Czech Prime Minister Petr Necas has formally handed in his resignation after a bribery and spying scandal that centred on an aide.
President Milos Zeman's approval is needed for the next prime minister but he has difficult relations with the governing coalition.
Czechs are anxious to avoid a damaging period of political paralysis in the, which has been in recession for a year and a half.
"The worst thing to happen to this country would be weeks of agony," said Petr Gazdik, one of the leaders of the TOP09 party, a junior partner in the governing coalition.
Under the constitution, the whole government must now step down along with Mr Necas.
His administration will stay on as caretakers until a new government is in place.
Mr Necas quit after prosecutors charged the director of his office, Jana Nagyova, with illegally ordering agents to spy on people including Mr Necas's wife, according to lawyers for two defendants in the case.
He said he was not aware of any surveillance, but the fallout from his aide's arrest undermined his position.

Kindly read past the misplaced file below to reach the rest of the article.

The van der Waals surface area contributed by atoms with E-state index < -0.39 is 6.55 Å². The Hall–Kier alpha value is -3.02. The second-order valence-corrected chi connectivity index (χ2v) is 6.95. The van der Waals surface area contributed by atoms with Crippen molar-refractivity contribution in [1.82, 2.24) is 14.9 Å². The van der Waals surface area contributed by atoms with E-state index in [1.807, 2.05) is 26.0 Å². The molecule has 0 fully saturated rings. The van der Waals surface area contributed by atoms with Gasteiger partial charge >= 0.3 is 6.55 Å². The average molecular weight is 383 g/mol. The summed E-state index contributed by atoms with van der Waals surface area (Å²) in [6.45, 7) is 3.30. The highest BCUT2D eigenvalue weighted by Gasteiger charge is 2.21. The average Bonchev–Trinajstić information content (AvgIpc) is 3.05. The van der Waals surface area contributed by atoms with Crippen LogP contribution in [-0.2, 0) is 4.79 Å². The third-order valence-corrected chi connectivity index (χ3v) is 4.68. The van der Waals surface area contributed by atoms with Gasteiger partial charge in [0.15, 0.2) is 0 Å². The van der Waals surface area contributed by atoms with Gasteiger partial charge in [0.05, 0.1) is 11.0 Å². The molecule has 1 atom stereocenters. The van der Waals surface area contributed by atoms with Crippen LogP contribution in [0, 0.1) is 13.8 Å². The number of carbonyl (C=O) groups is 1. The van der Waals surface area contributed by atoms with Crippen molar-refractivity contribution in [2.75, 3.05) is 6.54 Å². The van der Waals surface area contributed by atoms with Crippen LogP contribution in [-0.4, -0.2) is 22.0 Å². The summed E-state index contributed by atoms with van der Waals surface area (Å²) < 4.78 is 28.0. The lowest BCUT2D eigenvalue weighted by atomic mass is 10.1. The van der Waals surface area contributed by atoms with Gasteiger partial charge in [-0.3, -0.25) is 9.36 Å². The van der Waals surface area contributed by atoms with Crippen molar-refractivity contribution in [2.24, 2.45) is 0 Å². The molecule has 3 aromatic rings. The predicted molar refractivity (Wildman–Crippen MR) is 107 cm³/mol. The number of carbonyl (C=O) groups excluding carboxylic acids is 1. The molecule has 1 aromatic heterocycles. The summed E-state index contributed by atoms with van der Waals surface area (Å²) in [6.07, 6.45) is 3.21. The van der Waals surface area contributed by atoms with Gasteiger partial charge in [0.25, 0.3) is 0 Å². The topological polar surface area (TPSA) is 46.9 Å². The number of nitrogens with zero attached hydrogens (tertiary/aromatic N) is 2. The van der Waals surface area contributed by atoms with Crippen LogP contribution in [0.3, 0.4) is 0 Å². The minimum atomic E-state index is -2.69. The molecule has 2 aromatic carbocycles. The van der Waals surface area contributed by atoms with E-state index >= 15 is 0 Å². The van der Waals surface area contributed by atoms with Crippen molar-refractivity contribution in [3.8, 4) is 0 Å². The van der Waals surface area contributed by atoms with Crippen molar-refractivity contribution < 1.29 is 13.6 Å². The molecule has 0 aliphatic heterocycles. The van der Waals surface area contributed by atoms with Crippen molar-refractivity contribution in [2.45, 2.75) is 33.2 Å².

Ms Nagyova was also charged with bribing members of parliament to drop a rebellion against Mr Necas last year.
After accepting Mr Necas's resignation, the president scheduled a series of talks with political parties for this weekend and next Monday, to try to identify a candidate for prime minister who could win support in the divided parliament.
The outgoing prime minister's Civic Democratic party wants to form a new government, under a different leader, with their two junior partners and see out their regular four-year term that expires next May.
The party's leadership met earlier but it did not reveal who its possible candidate would be.
One choice would be industry minister Martin Kuba. He became the party's acting chairman after Mr Necas quit his other job, as party leader.